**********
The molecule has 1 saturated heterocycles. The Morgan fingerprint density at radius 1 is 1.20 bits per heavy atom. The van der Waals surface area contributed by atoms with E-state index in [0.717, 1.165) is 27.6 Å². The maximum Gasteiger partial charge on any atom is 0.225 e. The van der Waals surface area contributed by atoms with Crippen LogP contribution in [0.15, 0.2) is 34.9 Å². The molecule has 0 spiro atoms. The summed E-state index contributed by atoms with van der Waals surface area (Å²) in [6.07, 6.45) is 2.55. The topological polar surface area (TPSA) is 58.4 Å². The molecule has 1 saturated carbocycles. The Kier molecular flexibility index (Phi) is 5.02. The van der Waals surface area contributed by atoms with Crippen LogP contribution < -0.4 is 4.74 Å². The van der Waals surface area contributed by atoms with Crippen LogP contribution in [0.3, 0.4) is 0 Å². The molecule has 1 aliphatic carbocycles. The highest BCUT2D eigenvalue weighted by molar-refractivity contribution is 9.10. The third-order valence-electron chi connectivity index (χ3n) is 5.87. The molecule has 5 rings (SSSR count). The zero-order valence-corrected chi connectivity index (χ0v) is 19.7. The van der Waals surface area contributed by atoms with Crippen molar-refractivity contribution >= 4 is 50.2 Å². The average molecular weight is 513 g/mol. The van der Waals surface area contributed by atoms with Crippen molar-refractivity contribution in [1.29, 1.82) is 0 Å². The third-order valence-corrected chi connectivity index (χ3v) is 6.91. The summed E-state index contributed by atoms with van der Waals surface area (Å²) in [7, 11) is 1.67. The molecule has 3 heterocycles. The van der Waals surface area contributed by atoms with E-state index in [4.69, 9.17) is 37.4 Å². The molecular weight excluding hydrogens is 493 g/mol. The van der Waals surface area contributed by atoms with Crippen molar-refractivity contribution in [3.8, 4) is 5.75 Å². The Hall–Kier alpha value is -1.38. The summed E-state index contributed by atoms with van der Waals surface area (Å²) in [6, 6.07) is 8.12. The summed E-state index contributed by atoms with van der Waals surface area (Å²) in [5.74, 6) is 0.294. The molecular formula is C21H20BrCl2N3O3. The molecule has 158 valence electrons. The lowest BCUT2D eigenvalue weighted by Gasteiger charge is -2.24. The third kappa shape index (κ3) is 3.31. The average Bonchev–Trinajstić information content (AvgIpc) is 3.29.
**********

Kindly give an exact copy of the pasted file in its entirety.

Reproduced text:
The molecule has 1 saturated heterocycles. The Morgan fingerprint density at radius 1 is 1.20 bits per heavy atom. The van der Waals surface area contributed by atoms with E-state index in [0.717, 1.165) is 27.6 Å². The maximum Gasteiger partial charge on any atom is 0.225 e. The van der Waals surface area contributed by atoms with Crippen LogP contribution in [0.15, 0.2) is 34.9 Å². The molecule has 0 spiro atoms. The summed E-state index contributed by atoms with van der Waals surface area (Å²) in [6.07, 6.45) is 2.55. The topological polar surface area (TPSA) is 58.4 Å². The molecule has 1 saturated carbocycles. The Kier molecular flexibility index (Phi) is 5.02. The van der Waals surface area contributed by atoms with Crippen LogP contribution < -0.4 is 4.74 Å². The van der Waals surface area contributed by atoms with Crippen LogP contribution in [0.3, 0.4) is 0 Å². The molecule has 1 aliphatic carbocycles. The highest BCUT2D eigenvalue weighted by molar-refractivity contribution is 9.10. The third-order valence-electron chi connectivity index (χ3n) is 5.87. The molecule has 5 rings (SSSR count). The zero-order valence-corrected chi connectivity index (χ0v) is 19.7. The van der Waals surface area contributed by atoms with Crippen molar-refractivity contribution >= 4 is 50.2 Å². The average molecular weight is 513 g/mol. The van der Waals surface area contributed by atoms with Crippen molar-refractivity contribution in [1.29, 1.82) is 0 Å². The third-order valence-corrected chi connectivity index (χ3v) is 6.91. The summed E-state index contributed by atoms with van der Waals surface area (Å²) in [7, 11) is 1.67. The molecule has 3 heterocycles. The van der Waals surface area contributed by atoms with E-state index in [4.69, 9.17) is 37.4 Å². The molecular weight excluding hydrogens is 493 g/mol. The van der Waals surface area contributed by atoms with Crippen molar-refractivity contribution in [3.8, 4) is 5.75 Å². The Hall–Kier alpha value is -1.38. The summed E-state index contributed by atoms with van der Waals surface area (Å²) in [6, 6.07) is 8.12. The summed E-state index contributed by atoms with van der Waals surface area (Å²) in [5.74, 6) is 0.294. The molecular formula is C21H20BrCl2N3O3. The molecule has 158 valence electrons. The lowest BCUT2D eigenvalue weighted by Gasteiger charge is -2.24. The third kappa shape index (κ3) is 3.31. The average Bonchev–Trinajstić information content (AvgIpc) is 3.29.